Dahrendorf took over the directorship of LSE in the midst of yet another “great debate” about Europe in the UK, one which finally culminated in 1975 with the country voting by a large majority to “remain”. Dahrendorf’s appointment and the move into Europe were not unconnected. With his extensive experience in Brussels and solid European credentials, many in the School felt that he was, to use the jargon, “the right man in the right place at the right time” coming at a crucial moment when the mood in the country appeared to be swinging towards “Europe”.
Dahrendorf, however, was not an uncritical admirer of the European project, especially as it evolved over time. As he made clear in a telling intervention in 1992, the project as it now stood had proven to be a disappointment to him; in fact “almost everything” about Europe he implied was “wrong”. Nor did he become any the less outspoken as time passed. There was, in his view, a very real danger of the EU losing touch with both its own citizens as well as with the newly admitted countries of Central and Eastern Europe too and urged it:
to focus on liberal, not statist principles when building a European demos.
Even so he was amongst the first to understand the significance for Europe of what happened in 1989, and very much welcomed the political space created by what he later called “the strange death of socialism” in central Europe and East Germany. As he noted, “1989 was as important a date as 1945”, a “watershed” moment by any measure. Being an activist (though never much of a politician) he also played a role in many initiatives to assist intellectual and civil society institutions in central and eastern Europe. He was, for example, closely associated with George Soros’s Open Society Foundation and Central European University in Budapest. However, unlike the more enthusiastic of the new reformers inspired by Hayek’s earlier attacks on socialism and his call for a “spontaneous” free market, he warned that their insistence on the absolute priority of the free market was inconsistent with the kind of open society advocated by his LSE teacher and guru Karl Popper.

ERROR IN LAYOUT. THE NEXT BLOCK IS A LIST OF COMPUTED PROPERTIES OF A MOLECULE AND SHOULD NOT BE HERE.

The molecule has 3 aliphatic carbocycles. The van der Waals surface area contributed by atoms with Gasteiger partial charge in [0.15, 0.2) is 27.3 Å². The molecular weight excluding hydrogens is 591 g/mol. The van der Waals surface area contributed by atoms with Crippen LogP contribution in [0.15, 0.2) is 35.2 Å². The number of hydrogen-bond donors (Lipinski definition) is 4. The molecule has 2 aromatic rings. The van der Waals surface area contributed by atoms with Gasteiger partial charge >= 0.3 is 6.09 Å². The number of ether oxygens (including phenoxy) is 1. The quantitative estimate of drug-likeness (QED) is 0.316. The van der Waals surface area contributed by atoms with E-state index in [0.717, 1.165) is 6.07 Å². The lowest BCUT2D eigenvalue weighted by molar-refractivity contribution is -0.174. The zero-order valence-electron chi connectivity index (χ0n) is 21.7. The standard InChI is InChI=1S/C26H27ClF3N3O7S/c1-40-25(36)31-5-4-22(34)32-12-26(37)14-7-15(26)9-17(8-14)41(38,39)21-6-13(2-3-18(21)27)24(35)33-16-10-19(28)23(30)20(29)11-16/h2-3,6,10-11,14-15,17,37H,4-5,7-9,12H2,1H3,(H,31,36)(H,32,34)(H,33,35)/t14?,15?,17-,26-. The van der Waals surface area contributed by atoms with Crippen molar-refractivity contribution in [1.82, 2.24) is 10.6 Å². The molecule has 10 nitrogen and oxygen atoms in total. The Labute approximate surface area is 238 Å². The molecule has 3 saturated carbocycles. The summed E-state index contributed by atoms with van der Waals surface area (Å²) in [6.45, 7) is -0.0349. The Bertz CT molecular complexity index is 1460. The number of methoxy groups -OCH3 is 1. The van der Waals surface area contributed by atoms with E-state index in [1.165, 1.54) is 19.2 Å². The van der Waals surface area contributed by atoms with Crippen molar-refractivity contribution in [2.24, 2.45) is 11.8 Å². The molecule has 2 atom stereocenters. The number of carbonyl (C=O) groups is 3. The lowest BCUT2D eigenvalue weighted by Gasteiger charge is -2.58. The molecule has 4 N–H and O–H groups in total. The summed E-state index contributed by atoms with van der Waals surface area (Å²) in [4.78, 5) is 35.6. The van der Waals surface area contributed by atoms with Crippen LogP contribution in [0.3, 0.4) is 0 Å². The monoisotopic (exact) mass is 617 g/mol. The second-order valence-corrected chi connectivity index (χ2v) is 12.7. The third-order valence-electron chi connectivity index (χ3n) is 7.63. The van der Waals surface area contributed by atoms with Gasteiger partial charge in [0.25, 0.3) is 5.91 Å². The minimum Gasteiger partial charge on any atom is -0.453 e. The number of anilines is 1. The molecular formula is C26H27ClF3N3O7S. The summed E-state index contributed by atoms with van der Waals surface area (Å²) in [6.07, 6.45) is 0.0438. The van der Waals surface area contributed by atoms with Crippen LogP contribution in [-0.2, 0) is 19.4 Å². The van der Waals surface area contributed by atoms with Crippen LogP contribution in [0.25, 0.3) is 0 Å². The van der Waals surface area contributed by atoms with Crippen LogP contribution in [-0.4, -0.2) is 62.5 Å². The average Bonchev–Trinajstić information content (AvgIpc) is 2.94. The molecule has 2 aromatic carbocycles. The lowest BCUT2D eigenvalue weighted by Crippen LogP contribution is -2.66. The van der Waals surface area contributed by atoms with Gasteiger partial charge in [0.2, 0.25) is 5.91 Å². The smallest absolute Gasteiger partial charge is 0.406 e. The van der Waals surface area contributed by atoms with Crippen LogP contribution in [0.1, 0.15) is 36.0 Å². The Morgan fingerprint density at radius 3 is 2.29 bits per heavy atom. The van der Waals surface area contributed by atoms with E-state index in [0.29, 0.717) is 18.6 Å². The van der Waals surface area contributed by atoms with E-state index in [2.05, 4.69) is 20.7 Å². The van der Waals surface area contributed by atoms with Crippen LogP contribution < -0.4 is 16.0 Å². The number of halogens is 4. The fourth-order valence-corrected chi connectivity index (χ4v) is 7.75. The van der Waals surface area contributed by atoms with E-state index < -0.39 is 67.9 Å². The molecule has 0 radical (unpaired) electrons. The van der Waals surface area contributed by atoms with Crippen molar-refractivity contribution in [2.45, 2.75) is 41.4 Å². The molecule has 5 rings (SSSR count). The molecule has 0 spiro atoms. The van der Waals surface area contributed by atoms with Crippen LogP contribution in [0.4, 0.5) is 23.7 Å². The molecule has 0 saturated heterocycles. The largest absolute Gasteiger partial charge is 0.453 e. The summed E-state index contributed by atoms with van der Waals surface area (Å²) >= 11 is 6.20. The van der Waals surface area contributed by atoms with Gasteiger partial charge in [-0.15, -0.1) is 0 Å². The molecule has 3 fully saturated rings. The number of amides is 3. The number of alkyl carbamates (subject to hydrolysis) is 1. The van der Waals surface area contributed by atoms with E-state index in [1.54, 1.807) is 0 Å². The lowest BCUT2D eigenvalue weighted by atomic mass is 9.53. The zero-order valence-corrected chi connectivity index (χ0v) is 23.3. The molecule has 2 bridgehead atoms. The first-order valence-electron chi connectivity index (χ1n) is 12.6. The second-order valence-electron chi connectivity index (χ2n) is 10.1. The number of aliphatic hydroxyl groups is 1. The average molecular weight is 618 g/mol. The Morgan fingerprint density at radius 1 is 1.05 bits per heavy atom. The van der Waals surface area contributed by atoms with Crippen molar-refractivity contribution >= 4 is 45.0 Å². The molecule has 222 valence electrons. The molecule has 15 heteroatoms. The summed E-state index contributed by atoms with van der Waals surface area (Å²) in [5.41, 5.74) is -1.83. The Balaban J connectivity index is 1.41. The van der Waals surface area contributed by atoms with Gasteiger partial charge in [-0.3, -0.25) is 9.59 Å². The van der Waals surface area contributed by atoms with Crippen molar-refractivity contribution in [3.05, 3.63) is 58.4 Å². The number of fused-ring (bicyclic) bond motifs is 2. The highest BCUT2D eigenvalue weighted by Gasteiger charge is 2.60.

He was also well aware of the many dangers which might arise as a result, one of which he early identified as populism, a political movement which in his view flowed in part from the unleashing of a free-for-all global capitalism which in his own telling words “built paths to the top for some while digging holes for others”. How prescient that early warning turned out to be. The nationalist-populist backlash which has arisen in many central European countries over the past few years no doubt has many sources.
It cannot all be ascribed to what the economist, Joseph Stiglitz, has called “market fundamentalism”. But perhaps if certain economic reformers of an earlier time had listened to his warnings, there is at least an outside chance that they might not be facing the political crisis they are confronting right now. In 1989 one very particular God called communism failed. Now it seems that another called liberalism is under severe pressure too. It is a pity that Dahrendorf – a problem solving theorist of modern industrial society if ever there was one – whose contribution to LSE and British life more generally was immense – is no longer with us to help chart our way through the stormy times we are all facing.
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Dahrendorf, R (1988) “Changing Social. Values under Mrs Thatcher” in Robert Skidelsky ed, Thatcherism, London, Chatto and Windus, 1988, pp 191-202
Dahrendorf, R (1989) “The Decline of Socialism”, Gresham College 25 May
Dahrendorf, R (1990) “The Strange Death of Socialism”. Studies: An Irish Quarterly Review, 79(313), 7-17
Dahrendorf, R (1992) “Education for a European Britain”, RSA Journal, (140) 5426: 169
Dahrendorf, R (1995) LSE: A History Of The London School of Economics and Political Science, Oxford University Press
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Dahrendorf, R (2005) Reflections on the Revolution in Europe London, Routledge
Dahrendorf R and Kegan P (1959) Class and Class Conflict in an Industrial Society, London, Routledge
Graef, J (2019) “Dahrendorf on Populists, Populists on Dahrendorf”, Dahrendorf Forum, July 11
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This essay draws upon research done for my earlier “Ralf Dahrendorf, Britain and the European Project” in Helmut K Anheier and Iain Begg, eds (2020) Ralf Dahrendorf and the European Union 2030: Looking Backwards, Looking Forward. Here I would like to pay tribute to the work undertaken by the Dahrendorf Forum which held its first Symposium in Berlin in 2011. Supported by Stiftung Mercator, this joint initiative by the Hertie School in Berlin and LSE was set up to honour and draw inspiration from Lord Dahrendorf’s intellectual legacy.